The neuro-evolutionary cusp between emotions and cognitions: Implications for understanding consciousness and the emergence of a unified mind science
David Bourget (Western Ontario)
David Chalmers (ANU, NYU)
Rafael De Clercq
Ezio Di Nucci
Jack Alan Reynolds
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Consciousness and Emotion 1 (1):15-54 (2000)
The neurobiological systems that mediate the basic emotions are beginning to be understood. They appear to be constituted of genetically coded, but experientially refined executive circuits situated in subcortical areas of the brain which can coordinate the behavioral, physiological and psychological processes that need to be recruited to cope with a variety of primal survival needs (i.e., they signal evolutionary fitness issues). These birthrights allow newborn organisms to begin navigating the complexities of the world and to learn about the values and contingencies of the environment. Some of these systems have been identified and characterized using modern neuroscientific and psychobiological tools. The fundamental emotional systems can now be defined by the functional psychobiological characteristics of the underlying circuitries ? characteristics which help coordinate behavioral, physiological and psychological aspects of emotionality, including the valenced affective feeling states that provide fundamental values for the guidance of behavior. The various emotional circuits are coordinated by different neuropeptides, and the arousal of each system may generate distinct affective/neurodynamic states and imbalances may lead to various psychiatric disorders. The aim of this essay is to discuss the underlying conceptual issues that must be addressed for additional progress in understanding the nature of primary process affective consciousness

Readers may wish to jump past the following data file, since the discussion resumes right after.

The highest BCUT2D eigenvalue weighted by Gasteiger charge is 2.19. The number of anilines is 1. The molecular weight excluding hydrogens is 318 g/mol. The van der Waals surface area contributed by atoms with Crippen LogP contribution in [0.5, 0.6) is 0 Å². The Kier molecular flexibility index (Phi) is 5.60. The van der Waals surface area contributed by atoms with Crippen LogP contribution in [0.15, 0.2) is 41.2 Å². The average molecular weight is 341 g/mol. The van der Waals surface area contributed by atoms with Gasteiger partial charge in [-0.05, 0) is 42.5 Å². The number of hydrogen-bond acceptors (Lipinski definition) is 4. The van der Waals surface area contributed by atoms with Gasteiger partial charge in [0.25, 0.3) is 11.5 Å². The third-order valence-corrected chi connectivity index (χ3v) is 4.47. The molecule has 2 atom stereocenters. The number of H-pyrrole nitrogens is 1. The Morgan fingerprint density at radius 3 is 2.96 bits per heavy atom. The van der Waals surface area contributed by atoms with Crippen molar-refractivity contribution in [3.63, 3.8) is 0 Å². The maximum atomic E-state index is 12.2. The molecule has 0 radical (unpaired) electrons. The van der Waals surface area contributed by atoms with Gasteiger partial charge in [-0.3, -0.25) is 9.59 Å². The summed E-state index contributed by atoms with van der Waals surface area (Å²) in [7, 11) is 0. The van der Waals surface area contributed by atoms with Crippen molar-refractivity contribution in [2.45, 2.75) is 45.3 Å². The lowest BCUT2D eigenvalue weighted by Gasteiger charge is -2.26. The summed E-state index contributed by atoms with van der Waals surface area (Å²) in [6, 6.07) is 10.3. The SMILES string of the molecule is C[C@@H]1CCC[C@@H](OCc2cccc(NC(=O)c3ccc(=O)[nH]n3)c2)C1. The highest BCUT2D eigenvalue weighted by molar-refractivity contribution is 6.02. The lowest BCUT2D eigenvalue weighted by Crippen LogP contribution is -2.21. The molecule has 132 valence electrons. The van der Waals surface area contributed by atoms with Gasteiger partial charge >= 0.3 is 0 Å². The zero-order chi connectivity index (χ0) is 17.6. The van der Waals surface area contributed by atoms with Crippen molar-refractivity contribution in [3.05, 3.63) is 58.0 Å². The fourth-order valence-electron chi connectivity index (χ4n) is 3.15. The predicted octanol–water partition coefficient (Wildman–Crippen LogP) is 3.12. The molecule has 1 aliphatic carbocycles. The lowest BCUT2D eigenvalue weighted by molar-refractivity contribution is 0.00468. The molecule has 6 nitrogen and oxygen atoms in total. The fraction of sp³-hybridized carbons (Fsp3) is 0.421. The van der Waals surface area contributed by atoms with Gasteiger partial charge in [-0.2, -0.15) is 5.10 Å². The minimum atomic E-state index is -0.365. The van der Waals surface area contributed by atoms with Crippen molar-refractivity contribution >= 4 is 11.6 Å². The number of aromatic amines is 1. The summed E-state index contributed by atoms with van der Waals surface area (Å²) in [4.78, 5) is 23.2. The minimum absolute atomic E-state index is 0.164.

|Keywords||*Cognitions *Consciousness States *Emotional States *Neurobiology|
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Ralph D. Ellis (2013). Neuroscience as a Human Science: Integrating Phenomenology and Empiricism in the Study of Action and Consciousness. [REVIEW] Human Studies 36 (4):491-507.
Boris M. Velichkovsky (2007). Towards an Evolutionary Framework for Human Cognitive Neuroscience. Biological Theory 2 (1):3-6.
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